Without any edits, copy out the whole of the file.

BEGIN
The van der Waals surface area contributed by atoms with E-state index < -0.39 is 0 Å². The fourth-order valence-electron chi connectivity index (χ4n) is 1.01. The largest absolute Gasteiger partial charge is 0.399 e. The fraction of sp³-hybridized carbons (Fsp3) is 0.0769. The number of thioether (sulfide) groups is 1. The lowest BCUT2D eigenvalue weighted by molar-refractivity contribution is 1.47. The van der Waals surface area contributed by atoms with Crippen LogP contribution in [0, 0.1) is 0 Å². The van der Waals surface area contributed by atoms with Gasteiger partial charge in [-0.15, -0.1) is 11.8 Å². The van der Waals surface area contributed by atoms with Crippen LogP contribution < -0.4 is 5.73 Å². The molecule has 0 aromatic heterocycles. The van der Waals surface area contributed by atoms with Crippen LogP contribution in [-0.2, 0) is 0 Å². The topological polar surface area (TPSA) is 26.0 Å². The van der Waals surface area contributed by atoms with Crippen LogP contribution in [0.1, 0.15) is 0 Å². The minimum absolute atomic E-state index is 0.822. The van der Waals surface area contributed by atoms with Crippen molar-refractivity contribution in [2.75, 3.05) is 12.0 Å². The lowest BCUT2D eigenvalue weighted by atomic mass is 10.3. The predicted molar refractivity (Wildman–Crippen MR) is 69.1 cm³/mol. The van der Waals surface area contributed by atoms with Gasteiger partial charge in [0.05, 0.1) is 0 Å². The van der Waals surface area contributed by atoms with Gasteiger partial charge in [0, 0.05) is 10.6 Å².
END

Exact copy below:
The van der Waals surface area contributed by atoms with E-state index < -0.39 is 0 Å². The fourth-order valence-electron chi connectivity index (χ4n) is 1.01. The largest absolute Gasteiger partial charge is 0.399 e. The fraction of sp³-hybridized carbons (Fsp3) is 0.0769. The number of thioether (sulfide) groups is 1. The lowest BCUT2D eigenvalue weighted by molar-refractivity contribution is 1.47. The van der Waals surface area contributed by atoms with Crippen LogP contribution in [0, 0.1) is 0 Å². The van der Waals surface area contributed by atoms with Gasteiger partial charge in [-0.15, -0.1) is 11.8 Å². The van der Waals surface area contributed by atoms with Crippen LogP contribution < -0.4 is 5.73 Å². The molecule has 0 aromatic heterocycles. The van der Waals surface area contributed by atoms with Crippen LogP contribution in [-0.2, 0) is 0 Å². The topological polar surface area (TPSA) is 26.0 Å². The van der Waals surface area contributed by atoms with Crippen LogP contribution in [0.1, 0.15) is 0 Å². The minimum absolute atomic E-state index is 0.822. The van der Waals surface area contributed by atoms with Crippen molar-refractivity contribution in [2.75, 3.05) is 12.0 Å². The lowest BCUT2D eigenvalue weighted by atomic mass is 10.3. The predicted molar refractivity (Wildman–Crippen MR) is 69.1 cm³/mol. The van der Waals surface area contributed by atoms with Gasteiger partial charge in [0.05, 0.1) is 0 Å². The van der Waals surface area contributed by atoms with Gasteiger partial charge in [0, 0.05) is 10.6 Å².